No One Said Love Was Easy, But Here's Why It's Worth All The Trouble

by Michelle Hu

I’ve been thinking a lot about relationships lately. I’ve found they tend to be simple at their cores, but we complicate matters when we’re in them.

We’ve all experienced friends telling us complicated stories about things that are not right in their relationships, but in the same breath, they tell us how devastatingly in love they are with their partners.

In the next breath, however, they tell us they’re not sure they’re meant to be together forever.

They tell us that though they love their partners so much, they sometimes worry. They question their feelings.

They tell us story after story, some of which leave us believing they’re meant to be, and several that leave us questioning why they ever got together in the first place.

When we recount these stories, we tend to think they’re simple. We tell others they met at the wrong time, or they’re just not right for each other at this very moment.

Perhaps, some day in the future, they’ll become the right people for one another. Just not now.

We tell people they’re just too different, and from our perspective, this seems to be very clear. We can see where things unravel, why their fights last until dawn breaks and why each person is just too tired to keep things going.

Despite this perceived clarity, we watch them try. We see them struggle, fight after fight, with each tear as a painful reminder of another.

The lyrics of one of Billie Holiday’s most famous song offers an explanation that many have come to accept:

“All who love are blind… smoke gets in your eyes.”

But, is the intensity of love creating a smoke of emotion that clouds our perception of the truth?

We think the truth is there, and present each time we have that same fight. It’s there each time we cry those hopeless tears. It’s there each time we go to sleep angry, unsure of whether we’ll ever find a resolution.

Our feelings for the other person and the good times we can’t get out of our heads complicate the situation.

These memories become the gel that keeps us glued to the person we fought so hard to keep. Time after time, we think we see the truth — we weren’t meant to be — and it eats at us.

Like drowning sailors desperate to stay afloat, we cast line after line, hoping one of them will finally catch. We’re in love.

We’ve never felt this way before about anyone. When push comes to shove and the relationship comes to a breaking point, we miss the other person with an intensity of emotion we never knew existed.

We are desperate and we are lost. Pain like this shouldn’t be experienced, we think to ourselves. Pain like this is unreal. In the words of Jeanette Winterson,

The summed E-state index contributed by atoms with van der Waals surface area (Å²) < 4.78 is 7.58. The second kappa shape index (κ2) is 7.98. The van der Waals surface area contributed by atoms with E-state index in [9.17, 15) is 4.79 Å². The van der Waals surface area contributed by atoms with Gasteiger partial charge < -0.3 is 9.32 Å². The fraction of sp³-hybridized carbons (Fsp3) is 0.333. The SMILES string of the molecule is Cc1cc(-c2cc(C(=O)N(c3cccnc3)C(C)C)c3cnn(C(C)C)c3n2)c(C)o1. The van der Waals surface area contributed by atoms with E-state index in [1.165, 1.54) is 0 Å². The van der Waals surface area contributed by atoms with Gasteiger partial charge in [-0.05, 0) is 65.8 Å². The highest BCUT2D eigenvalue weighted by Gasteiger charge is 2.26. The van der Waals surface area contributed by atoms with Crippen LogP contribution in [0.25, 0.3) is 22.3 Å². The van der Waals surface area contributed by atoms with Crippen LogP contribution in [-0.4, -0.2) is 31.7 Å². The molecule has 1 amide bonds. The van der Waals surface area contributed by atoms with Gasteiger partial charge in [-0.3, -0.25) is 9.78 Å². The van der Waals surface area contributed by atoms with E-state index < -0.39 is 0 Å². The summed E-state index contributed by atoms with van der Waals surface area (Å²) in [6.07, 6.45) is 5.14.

“Why is the measure of love loss?”

I don't think we realize what the truth is and what it has been this entire time: The world has never been perfect, and it never will be.

We think things will always work out how we want, if we just try hard enough, and it simply isn’t true.

The world can be inexplicably brutal at times, without reason. An idea I think many idealistic minds were raised to believe is if you do your very best, the world will treat you fairly.

Our struggle to maintain that belief is what keeps us in this constant struggle for perfection. With that constant struggle and belief comes inevitable disappointment and frustration.

Much of our pain and disillusionment comes from that very expectation. Two unique, beautiful and intelligent people, who have very different ideas about how their lives will turn out, have a very small chance of agreeing on everything.

We don’t spend enough time thinking about what a miracle it is when you find someone to love. It is a greater miracle indeed, when the person your heart desires wants you back just as fervently.

I recall how difficult it was to find someone who made me feel like I finally found the person for whom I’d been searching. When that person fell in love with me, I remember thinking about how lucky I was to be with the one I dreamed about at night.

The probability of one person’s affections being matched by another was, in my opinion, infinitesimal, and I genuinely felt like the stars had suddenly aligned. I was pretty damn lucky, I thought, and I wasn’t about to let that luck get away from me.

You know that feeling you get when you wake up on a Sunday morning next to the love of your life, and you smile simply because you’re so happy he or she is next to you?

That feeling you get when you’re dancing with someone in your living room and you feel like you could die in his or her arms as the happiest person on the planet? That doesn’t come around very often.

In fact, I’d venture to say it might only happen once or twice in a lifetime.

I’ve found that many tend to take love for granted. One too many disagreements, and they tell themselves they’ll just hop back on OkCupid and find another love.

What I don’t think we spend enough time thinking about is the fact that our lives are very short.

Life will never be perfect, and it won’t always play out in ways we expect. We can’t control what happens to us, but we can make the best of what we’re given. And, in this imperfect world, the greatest thing we can do is lead lives that are lived passionately.

When you find a love that feels like the best thing you’ve ever had, one that makes you pinch yourself because you can’t believe your luck, hold onto it with everything you have.

I know when I leave this Earth, I would rather have died trying to live my life as a beautiful mess, rather than simply as an acceptable expectation.

“Unless it’s mad, passionate, extraordinary love, it’s a waste of your time. There are too many mediocre things in life. Love shouldn’t be one of them.” — Unknown